Video from the scene showed an ashen-faced and wide-eyed Ayda Gezgin, 3, as she was freed from the wreckage of a building. Crowds of rescuers in hardhats clapped and cried “Allahu Akbar,” or “God is Great,” in celebration.
The child, whose hair was caked with dust, was immediately wrapped in a gold foil blanket and carried to an ambulance through a sea of rescue workers.
Turkey’s disaster and emergency agency originally identified the child as 4-year-old Ayla Gezgin, but Health Minister Fahrettin Koca later said she was 3-year-old Ayda Gezgin.
“Ayda is the name of the miracle,” tweeted Turkish President Recep Tayyip Erdogan. “Thank you God to give us new hope with your smiley eyes.”
Her rescue, which occurred shortly after 10 a.m. local time (2 a.m. ET), was broadcast live on Turkish TV. Rescue worker Cemil Kaya told NBC News by telephone that Ayda was found behind a dishwasher in the remnants of a kitchen.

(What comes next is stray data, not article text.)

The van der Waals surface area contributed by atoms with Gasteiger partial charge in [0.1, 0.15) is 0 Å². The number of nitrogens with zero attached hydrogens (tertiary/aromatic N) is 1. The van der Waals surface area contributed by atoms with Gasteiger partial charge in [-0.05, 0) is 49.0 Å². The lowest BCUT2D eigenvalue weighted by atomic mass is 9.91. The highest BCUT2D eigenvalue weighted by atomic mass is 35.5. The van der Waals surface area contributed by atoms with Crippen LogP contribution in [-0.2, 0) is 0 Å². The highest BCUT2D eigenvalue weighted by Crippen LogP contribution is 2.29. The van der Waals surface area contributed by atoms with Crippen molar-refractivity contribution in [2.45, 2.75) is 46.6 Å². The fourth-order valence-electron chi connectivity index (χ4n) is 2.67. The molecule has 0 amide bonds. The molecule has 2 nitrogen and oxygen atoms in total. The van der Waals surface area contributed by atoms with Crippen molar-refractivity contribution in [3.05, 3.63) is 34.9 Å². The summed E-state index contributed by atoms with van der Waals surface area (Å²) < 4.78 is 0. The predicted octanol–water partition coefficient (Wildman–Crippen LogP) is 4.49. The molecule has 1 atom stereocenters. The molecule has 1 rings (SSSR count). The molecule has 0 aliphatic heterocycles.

In footage shot inside the ambulance and put out by the Turkish Health Ministry, Ayda asks for a traditional Turkish meal.
“We’ll get you Köfte and ayran,” a man traveling with her replies, using the Turkish for meatballs and a drink made from yoghurt and water.
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Ayda’s rescue was the latest in a series of remarkable finds after the Aegean Sea earthquake jolted the Turkish coastline and parts of Greece. On Tuesday, the official death toll reached 105, with more than 1,000 people injured, according to Turkey’s disaster and emergency agency.
The vast majority of the deaths and some of the injuries happened in Izmir, Turkey’s third largest city after Istanbul and the capital, Ankara.
On Monday, rescue workers dug out two girls alive from the rubble in Izmir, which was badly hit by quake.
Idil Sirin, 14, was freed from wreckage after being trapped for 58 hours and Elif Perincek, 3, was extricated after 65 hours — two days after her mother and two sisters were rescued.
On Sunday, a 70-year-old man was also rescued from the rubble alive.
Two teenagers also died and 19 people were injured on the Greek island of Samos, near the quake’s epicenter in the Aegean Sea, according to The Associated Press.
The U.S. Geological Survey rated Friday’s quake at 7.0 magnitude, although other agencies in Turkey recorded it as less severe.
The Associated Press contributed to this report.